Vatican and Beijing on cusp of ‘historic breakthrough in relations,’ says report


The Vatican and Beijing, who have long endured icy relations, have created a common framework for a deal on how to appoint bishops in China, Reuters reports. A formal agreement “could be signed in a few months” and would be “an historic breakthrough in relations,” Reuters writes, citing “a senior Vatican source.”

  • Who gets to decide the legitimacy of bishops is a major sticking point in previously failed negotiations between the two sides. Many Catholic leaders outside of China take issue with the existence of the Catholic Patriotic Association, a parallel church leadership structure in China with Beijing, not the Pope, at the top.
  • But recently, the Vatican made some concessions on a couple difficult cases of bishop appointments. In one, “an 87-year-old prelate would retire to make way for a state-backed bishop to succeed him,” and in another, a “Vatican-recognized bishop would become an auxiliary, or assistant, to one who had been appointed by the government.”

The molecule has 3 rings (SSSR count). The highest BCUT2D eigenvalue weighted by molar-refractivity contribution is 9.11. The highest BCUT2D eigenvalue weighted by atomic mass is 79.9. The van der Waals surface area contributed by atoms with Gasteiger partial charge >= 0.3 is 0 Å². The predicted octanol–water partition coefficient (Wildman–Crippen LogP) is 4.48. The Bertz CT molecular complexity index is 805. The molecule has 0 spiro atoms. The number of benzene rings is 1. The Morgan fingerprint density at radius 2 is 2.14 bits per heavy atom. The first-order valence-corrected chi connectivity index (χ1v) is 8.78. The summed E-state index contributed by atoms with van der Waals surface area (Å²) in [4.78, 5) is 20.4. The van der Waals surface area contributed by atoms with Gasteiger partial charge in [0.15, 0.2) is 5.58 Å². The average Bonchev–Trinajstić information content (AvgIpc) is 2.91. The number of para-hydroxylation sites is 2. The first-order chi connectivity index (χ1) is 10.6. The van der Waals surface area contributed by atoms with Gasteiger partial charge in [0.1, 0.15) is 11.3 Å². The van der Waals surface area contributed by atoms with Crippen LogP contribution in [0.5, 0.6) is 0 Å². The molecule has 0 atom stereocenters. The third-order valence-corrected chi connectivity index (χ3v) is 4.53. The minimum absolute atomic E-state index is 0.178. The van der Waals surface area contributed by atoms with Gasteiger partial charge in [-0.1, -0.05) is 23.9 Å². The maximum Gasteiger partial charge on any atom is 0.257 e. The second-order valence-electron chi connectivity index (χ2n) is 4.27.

• These two cases were harshly condemned by Joseph Zen, a retired cardinal of Hong Kong, who accused the Church of “selling out” to Beijing, and going behind Pope Francis’s back to negotiate the details of appointments. The Vatican rebuked Zen, insisting that “The Pope is in constant contact with his collaborators… on Chinese issues.”
  • “An even partial resolution on the thorny issue of who gets to appoint bishops could open the way for a resumption of diplomatic relations nearly 70 years after they were cut during the Communist takeover of China,” Reuters explains.
  • Taiwan is nervous, because if the Vatican goes on to revive diplomatic relations with China would mean a breaking of relations with the island’s government, which only has formal relations with 20 foreign governments. AFP reports, “Taiwan lawmakers on Vatican trip ‘hoping for audience with Pope Francis’.”